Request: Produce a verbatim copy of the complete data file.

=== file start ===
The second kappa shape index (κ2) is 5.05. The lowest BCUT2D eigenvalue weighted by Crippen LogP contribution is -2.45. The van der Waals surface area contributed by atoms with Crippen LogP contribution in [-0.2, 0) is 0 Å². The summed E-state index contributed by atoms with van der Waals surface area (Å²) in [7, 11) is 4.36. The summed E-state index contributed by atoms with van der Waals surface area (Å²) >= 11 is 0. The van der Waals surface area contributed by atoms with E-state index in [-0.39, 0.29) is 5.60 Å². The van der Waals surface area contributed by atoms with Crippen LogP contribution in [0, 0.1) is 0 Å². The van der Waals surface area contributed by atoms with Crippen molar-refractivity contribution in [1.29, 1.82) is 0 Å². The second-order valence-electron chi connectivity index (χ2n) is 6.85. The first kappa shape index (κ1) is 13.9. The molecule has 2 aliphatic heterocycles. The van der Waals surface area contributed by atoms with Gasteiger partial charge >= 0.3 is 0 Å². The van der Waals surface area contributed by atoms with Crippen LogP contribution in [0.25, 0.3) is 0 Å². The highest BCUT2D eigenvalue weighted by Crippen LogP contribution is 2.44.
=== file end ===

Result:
The second kappa shape index (κ2) is 5.05. The lowest BCUT2D eigenvalue weighted by Crippen LogP contribution is -2.45. The van der Waals surface area contributed by atoms with Crippen LogP contribution in [-0.2, 0) is 0 Å². The summed E-state index contributed by atoms with van der Waals surface area (Å²) in [7, 11) is 4.36. The summed E-state index contributed by atoms with van der Waals surface area (Å²) >= 11 is 0. The van der Waals surface area contributed by atoms with E-state index in [-0.39, 0.29) is 5.60 Å². The van der Waals surface area contributed by atoms with Crippen LogP contribution in [0, 0.1) is 0 Å². The van der Waals surface area contributed by atoms with Crippen molar-refractivity contribution in [1.29, 1.82) is 0 Å². The second-order valence-electron chi connectivity index (χ2n) is 6.85. The first kappa shape index (κ1) is 13.9. The molecule has 2 aliphatic heterocycles. The van der Waals surface area contributed by atoms with Gasteiger partial charge >= 0.3 is 0 Å². The van der Waals surface area contributed by atoms with Crippen LogP contribution in [0.25, 0.3) is 0 Å². The highest BCUT2D eigenvalue weighted by Crippen LogP contribution is 2.44.